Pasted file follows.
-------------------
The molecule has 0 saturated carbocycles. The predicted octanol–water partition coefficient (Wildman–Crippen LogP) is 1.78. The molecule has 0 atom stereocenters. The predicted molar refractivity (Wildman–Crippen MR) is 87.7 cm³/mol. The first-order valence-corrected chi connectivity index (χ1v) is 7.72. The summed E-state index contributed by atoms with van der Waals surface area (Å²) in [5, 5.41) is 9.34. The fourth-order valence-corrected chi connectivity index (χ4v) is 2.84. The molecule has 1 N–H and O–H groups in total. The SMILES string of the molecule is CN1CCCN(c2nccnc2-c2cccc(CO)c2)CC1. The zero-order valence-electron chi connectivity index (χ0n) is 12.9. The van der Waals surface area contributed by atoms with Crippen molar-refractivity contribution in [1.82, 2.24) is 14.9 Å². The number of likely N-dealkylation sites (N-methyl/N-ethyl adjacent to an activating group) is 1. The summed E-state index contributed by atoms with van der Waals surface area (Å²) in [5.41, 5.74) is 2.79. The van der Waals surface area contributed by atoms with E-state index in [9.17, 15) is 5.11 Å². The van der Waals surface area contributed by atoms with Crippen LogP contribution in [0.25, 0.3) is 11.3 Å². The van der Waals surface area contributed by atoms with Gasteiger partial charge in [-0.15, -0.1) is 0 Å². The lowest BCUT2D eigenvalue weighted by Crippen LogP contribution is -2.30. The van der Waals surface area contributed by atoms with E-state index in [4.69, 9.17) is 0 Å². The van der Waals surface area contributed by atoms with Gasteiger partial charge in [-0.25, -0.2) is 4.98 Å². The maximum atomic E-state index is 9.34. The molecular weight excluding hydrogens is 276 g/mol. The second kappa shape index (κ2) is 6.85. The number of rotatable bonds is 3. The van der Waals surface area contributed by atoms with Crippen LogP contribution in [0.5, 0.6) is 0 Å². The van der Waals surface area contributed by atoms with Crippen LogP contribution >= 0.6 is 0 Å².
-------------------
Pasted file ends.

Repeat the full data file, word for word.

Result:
The molecule has 0 saturated carbocycles. The predicted octanol–water partition coefficient (Wildman–Crippen LogP) is 1.78. The molecule has 0 atom stereocenters. The predicted molar refractivity (Wildman–Crippen MR) is 87.7 cm³/mol. The first-order valence-corrected chi connectivity index (χ1v) is 7.72. The summed E-state index contributed by atoms with van der Waals surface area (Å²) in [5, 5.41) is 9.34. The fourth-order valence-corrected chi connectivity index (χ4v) is 2.84. The molecule has 1 N–H and O–H groups in total. The SMILES string of the molecule is CN1CCCN(c2nccnc2-c2cccc(CO)c2)CC1. The zero-order valence-electron chi connectivity index (χ0n) is 12.9. The van der Waals surface area contributed by atoms with Crippen molar-refractivity contribution in [1.82, 2.24) is 14.9 Å². The number of likely N-dealkylation sites (N-methyl/N-ethyl adjacent to an activating group) is 1. The summed E-state index contributed by atoms with van der Waals surface area (Å²) in [5.41, 5.74) is 2.79. The van der Waals surface area contributed by atoms with E-state index in [9.17, 15) is 5.11 Å². The van der Waals surface area contributed by atoms with Crippen LogP contribution in [0.25, 0.3) is 11.3 Å². The van der Waals surface area contributed by atoms with Gasteiger partial charge in [-0.15, -0.1) is 0 Å². The lowest BCUT2D eigenvalue weighted by Crippen LogP contribution is -2.30. The van der Waals surface area contributed by atoms with E-state index in [4.69, 9.17) is 0 Å². The van der Waals surface area contributed by atoms with Gasteiger partial charge in [-0.25, -0.2) is 4.98 Å². The maximum atomic E-state index is 9.34. The molecular weight excluding hydrogens is 276 g/mol. The second kappa shape index (κ2) is 6.85. The number of rotatable bonds is 3. The van der Waals surface area contributed by atoms with Crippen LogP contribution in [0.5, 0.6) is 0 Å². The van der Waals surface area contributed by atoms with Crippen LogP contribution >= 0.6 is 0 Å².